457(b) retirement plans
Tax code section 457 provides rules to govern all nonqualified deferred compensation plans of governmental employees and non-church controlled tax-exempt organizations. The pension plan designed to comply with theses rules is simply referred to as a Section 457 plan. Employees are allowed to defer compensation on a pre-tax basis though payroll deductions that further allows them to defer federal and sometimes state taxes until the assets are withdrawn.
The 457(b) plan has traditionally covered state and local government employees, which included some teachers. In the past, teachers who wished to contribute to both plans were limited to the total aggregate amount of the 457(b) which was only $8,500 at the time. The Economic Growth and Tax-Relief Reconciliation Act of 2001 (EGTRRA) repealed coordination of contributions between 457(b) and 403(b) plans [and between 457(b) and 401(k) plans]. This means that participants who are eligible to contribute to both plans can contribute the maximum to both a 403(b) and a 457(b) [or to both a 457(b) and a 401(k)]. For 2007 and 2008, this is $15,500 per plan for a whopping total of $31,000. Participants eligible for catch-up provisions (over 50) can also include another $5,000. Not all employers offer both a 457(b) and a 403(b) plan [or both a 457(b) and a 401(k)], nor are they required to do so.
What are Eligible and Ineligible Plans?
Eligible Section 457 plans include limits on the amounts deferred and are subject to favorable tax treatment. Plans that provide greater deferral are generally designed for executives and are referred to as ineligible. The amount deferred annually by an employee for an eligible plan cannot exceed the lesser of 100% of the employee’s compensation or the annual maximum contribution amount.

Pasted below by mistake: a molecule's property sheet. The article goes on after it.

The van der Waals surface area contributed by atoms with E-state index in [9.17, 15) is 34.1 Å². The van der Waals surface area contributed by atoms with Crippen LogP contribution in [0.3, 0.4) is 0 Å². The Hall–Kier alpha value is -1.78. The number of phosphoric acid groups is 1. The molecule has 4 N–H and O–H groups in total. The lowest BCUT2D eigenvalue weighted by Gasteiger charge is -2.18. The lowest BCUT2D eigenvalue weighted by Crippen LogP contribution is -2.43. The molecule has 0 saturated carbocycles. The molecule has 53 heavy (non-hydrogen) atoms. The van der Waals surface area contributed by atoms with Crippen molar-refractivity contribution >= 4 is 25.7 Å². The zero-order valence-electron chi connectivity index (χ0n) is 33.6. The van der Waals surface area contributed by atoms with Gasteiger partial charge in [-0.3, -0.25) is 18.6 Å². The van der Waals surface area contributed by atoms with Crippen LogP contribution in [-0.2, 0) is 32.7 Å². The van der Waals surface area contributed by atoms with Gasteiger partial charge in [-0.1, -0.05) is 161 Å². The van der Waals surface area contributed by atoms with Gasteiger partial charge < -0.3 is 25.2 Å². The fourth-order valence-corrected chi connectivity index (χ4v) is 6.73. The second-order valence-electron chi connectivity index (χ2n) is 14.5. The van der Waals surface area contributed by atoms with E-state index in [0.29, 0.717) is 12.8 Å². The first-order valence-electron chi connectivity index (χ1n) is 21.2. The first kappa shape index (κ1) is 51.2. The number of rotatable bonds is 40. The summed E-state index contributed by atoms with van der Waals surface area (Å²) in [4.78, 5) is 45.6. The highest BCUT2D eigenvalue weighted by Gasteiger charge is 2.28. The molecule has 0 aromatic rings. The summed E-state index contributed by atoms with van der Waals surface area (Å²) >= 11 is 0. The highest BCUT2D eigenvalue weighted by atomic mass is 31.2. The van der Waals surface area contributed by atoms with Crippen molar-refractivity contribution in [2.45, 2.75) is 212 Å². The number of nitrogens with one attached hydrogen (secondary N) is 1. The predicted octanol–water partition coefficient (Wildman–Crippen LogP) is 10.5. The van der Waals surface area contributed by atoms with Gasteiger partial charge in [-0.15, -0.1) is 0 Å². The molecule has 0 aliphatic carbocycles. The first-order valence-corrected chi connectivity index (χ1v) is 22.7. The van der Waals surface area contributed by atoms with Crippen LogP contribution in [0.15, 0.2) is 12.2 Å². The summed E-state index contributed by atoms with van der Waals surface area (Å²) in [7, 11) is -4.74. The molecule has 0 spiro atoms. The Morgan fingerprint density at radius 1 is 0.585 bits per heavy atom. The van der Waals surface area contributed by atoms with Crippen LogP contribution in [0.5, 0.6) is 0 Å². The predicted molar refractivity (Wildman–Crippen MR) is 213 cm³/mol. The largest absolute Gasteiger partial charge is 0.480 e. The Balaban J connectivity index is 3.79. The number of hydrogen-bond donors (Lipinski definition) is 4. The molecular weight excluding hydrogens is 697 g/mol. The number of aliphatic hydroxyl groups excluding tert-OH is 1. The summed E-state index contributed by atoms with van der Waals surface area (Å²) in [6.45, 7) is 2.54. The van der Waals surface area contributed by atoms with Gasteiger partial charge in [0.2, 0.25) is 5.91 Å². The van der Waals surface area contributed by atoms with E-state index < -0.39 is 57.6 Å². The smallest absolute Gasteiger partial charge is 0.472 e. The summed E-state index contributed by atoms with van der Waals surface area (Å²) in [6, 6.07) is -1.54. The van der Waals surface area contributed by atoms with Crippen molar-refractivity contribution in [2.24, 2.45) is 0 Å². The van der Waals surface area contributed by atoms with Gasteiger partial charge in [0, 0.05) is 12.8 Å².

Only eligible employers can establish a Section 457 plan. An eligible employer is defined as states, subdivisions of states, instrumentalities or political subdivisions of states, or any entity other than a governmental unit that is exempt from federal income taxes. Some governmental units that are exempt from federal income taxes include the following types of organizations:
- charitable organizations
- religious organizations
- educational organizations
- private hospitals
- private foundations
- labor unions
- trade associations
- fraternal orders
- farmers cooperatives
With a Section 457 plan, distributions cannot be made before:
- the calendar year the participant reaches age 70
- severance from employment
- an unforeseeable emergency such as a severe financial hardship, unexpected illness or accident, and so on
The qualified plan rules of Section 414(p) regarding Qualified Domestic Relations Orders apply to Section 457 plans. A plan participant may rollover distributions into an IRA or other eligible plan under the same rules that apply to rollovers from qualified plans. Participants in a 457 plan may also rollover a Section 457 plan to another Section 457 plan without incurring income tax on the amount rolled over.
Other Benefits of a Section 457 Plan
In addition to deferring the maximum allowable under the 457 plan, an employee may also defer a:
- 401(K) plan
- 403(b) plan
- SAR-SEP plan
- Simple IRA